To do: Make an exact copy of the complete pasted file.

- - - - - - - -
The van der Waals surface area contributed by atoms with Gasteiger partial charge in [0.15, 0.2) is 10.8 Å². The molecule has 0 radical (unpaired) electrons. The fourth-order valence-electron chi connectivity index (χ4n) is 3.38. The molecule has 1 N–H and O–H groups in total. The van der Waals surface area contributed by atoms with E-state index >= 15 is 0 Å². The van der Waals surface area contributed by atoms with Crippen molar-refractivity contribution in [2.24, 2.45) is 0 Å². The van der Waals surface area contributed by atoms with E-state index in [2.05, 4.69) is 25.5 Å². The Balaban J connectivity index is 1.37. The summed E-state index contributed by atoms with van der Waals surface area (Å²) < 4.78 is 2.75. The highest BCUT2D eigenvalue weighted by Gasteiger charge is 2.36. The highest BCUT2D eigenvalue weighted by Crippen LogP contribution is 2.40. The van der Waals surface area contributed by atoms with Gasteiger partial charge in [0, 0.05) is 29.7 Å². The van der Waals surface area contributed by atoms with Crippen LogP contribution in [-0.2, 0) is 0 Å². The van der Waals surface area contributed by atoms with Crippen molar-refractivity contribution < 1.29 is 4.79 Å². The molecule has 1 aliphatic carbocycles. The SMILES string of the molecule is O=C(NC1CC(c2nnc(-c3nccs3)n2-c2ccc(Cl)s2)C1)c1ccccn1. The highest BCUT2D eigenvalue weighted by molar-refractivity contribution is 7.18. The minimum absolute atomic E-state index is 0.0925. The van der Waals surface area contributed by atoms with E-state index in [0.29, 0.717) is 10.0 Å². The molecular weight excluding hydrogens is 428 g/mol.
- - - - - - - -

The van der Waals surface area contributed by atoms with Gasteiger partial charge in [0.15, 0.2) is 10.8 Å². The molecule has 0 radical (unpaired) electrons. The fourth-order valence-electron chi connectivity index (χ4n) is 3.38. The molecule has 1 N–H and O–H groups in total. The van der Waals surface area contributed by atoms with E-state index >= 15 is 0 Å². The van der Waals surface area contributed by atoms with Crippen molar-refractivity contribution in [2.24, 2.45) is 0 Å². The van der Waals surface area contributed by atoms with E-state index in [2.05, 4.69) is 25.5 Å². The Balaban J connectivity index is 1.37. The summed E-state index contributed by atoms with van der Waals surface area (Å²) < 4.78 is 2.75. The highest BCUT2D eigenvalue weighted by Gasteiger charge is 2.36. The highest BCUT2D eigenvalue weighted by Crippen LogP contribution is 2.40. The van der Waals surface area contributed by atoms with Gasteiger partial charge in [0, 0.05) is 29.7 Å². The van der Waals surface area contributed by atoms with Crippen LogP contribution in [-0.2, 0) is 0 Å². The van der Waals surface area contributed by atoms with Crippen molar-refractivity contribution < 1.29 is 4.79 Å². The molecule has 1 aliphatic carbocycles. The SMILES string of the molecule is O=C(NC1CC(c2nnc(-c3nccs3)n2-c2ccc(Cl)s2)C1)c1ccccn1. The highest BCUT2D eigenvalue weighted by molar-refractivity contribution is 7.18. The minimum absolute atomic E-state index is 0.0925. The van der Waals surface area contributed by atoms with E-state index in [0.29, 0.717) is 10.0 Å². The molecular weight excluding hydrogens is 428 g/mol.